Here’s the deal: As Simcha Fisher, who is her normal common sense self, points out, if we are going to welcome homosexuals into the circle of humanity for whom Christ died, that means, you know, treating them like human beings, both made in the image and likeness of God and fallen sinners. And that means, when homosexuals consistently report a sense that they are not welcome and not human beings to many of their fellow Catholics (and when those who are trying to live faithful lives report that even that effort is not good enough for some of their fellow Catholics), it may be time to do a re-think about how best to shepherd them. That is what this document is mulling over.
Below is the passage in toto. The bold text is The Big Deal stuff, both because Progressives regard it as a shocking new idea and Reactionaries believe Progressives are totally right about that. It’s another classic example of the unexpected unity of the New York Times and the Reactionary Francis Haters:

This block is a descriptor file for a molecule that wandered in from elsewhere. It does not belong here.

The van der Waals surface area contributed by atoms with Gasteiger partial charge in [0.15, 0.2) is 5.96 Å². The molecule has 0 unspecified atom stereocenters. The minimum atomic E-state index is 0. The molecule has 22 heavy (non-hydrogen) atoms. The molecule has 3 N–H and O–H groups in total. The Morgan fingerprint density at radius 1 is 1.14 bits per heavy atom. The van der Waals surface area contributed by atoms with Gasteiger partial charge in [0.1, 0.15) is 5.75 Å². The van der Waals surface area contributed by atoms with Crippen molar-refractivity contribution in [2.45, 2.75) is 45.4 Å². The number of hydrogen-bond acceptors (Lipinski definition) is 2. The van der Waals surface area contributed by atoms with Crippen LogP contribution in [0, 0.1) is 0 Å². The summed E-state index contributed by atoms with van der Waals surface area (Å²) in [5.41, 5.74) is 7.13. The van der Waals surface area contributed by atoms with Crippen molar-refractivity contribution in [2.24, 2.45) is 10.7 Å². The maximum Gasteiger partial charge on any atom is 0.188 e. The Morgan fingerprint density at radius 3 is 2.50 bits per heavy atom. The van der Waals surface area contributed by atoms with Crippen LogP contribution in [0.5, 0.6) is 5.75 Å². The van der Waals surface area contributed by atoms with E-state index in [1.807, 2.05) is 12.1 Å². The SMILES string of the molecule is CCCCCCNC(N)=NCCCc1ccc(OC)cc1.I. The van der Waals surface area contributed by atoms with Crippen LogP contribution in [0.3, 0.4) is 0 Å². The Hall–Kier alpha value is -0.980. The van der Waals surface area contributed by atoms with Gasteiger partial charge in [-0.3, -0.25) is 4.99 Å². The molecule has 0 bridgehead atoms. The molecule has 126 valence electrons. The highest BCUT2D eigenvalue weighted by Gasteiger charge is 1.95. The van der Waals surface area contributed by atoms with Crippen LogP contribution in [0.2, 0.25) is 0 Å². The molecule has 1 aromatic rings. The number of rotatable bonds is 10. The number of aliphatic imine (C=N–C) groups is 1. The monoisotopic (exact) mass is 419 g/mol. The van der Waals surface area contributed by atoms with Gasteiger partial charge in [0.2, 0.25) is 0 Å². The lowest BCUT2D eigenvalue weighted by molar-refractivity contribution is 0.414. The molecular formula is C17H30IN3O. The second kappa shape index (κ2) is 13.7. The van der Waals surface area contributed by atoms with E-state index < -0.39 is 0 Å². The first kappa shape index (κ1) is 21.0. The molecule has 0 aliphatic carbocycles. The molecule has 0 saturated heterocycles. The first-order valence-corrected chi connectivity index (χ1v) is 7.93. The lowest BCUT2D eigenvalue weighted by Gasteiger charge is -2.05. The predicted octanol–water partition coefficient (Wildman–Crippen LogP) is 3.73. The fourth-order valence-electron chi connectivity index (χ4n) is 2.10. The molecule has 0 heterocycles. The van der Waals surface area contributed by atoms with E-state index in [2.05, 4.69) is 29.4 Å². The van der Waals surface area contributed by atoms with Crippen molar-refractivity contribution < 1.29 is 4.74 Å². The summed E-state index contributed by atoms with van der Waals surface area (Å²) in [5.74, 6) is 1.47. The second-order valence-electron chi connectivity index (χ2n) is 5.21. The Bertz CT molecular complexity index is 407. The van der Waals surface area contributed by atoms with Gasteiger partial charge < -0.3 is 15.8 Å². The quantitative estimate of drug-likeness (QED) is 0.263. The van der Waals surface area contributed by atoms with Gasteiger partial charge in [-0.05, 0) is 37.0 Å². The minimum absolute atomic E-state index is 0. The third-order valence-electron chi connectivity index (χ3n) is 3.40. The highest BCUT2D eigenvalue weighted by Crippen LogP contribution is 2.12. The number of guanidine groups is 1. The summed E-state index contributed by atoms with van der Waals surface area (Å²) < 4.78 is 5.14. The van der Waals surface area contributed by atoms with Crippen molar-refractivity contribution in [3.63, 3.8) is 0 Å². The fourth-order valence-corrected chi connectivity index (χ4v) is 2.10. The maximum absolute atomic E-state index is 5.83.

50. Homosexuals have gifts and qualities to offer to the Christian community: are we capable of welcoming these people, guaranteeing to them a fraternal space in our communities? Often they wish to encounter a Church that offers them a welcoming home. Are our communities capable of providing that, accepting and valuing their sexual orientation, without compromising Catholic doctrine on the family and matrimony?
That paragraph is the real biggie causing hyperventilation across both NPR and St. Blog’s Rightwingosphere, but what, exactly, is new (or wrong) with it? We do, after all, believe that every member of the body of Christ has gifts for the other members. There’s no asterisk in Romans 12 or 1 Corinthians 12 that says those who happen to experience homosexual temptations are exempt from having something to offer the Church. Ah! What about that line about “accepting and valuing their sexual orientation” cries both the Progressive and the Reactionary, carefully ignoring the bit about “without compromising Catholic doctrine on the family and matrimony”.
Well, the only way to maintain the hysteria of the Reactionary (or the starry-eyed Progressive belief) that the Church will soon be blessing gay marriage is to doggedly ignore those last nine words.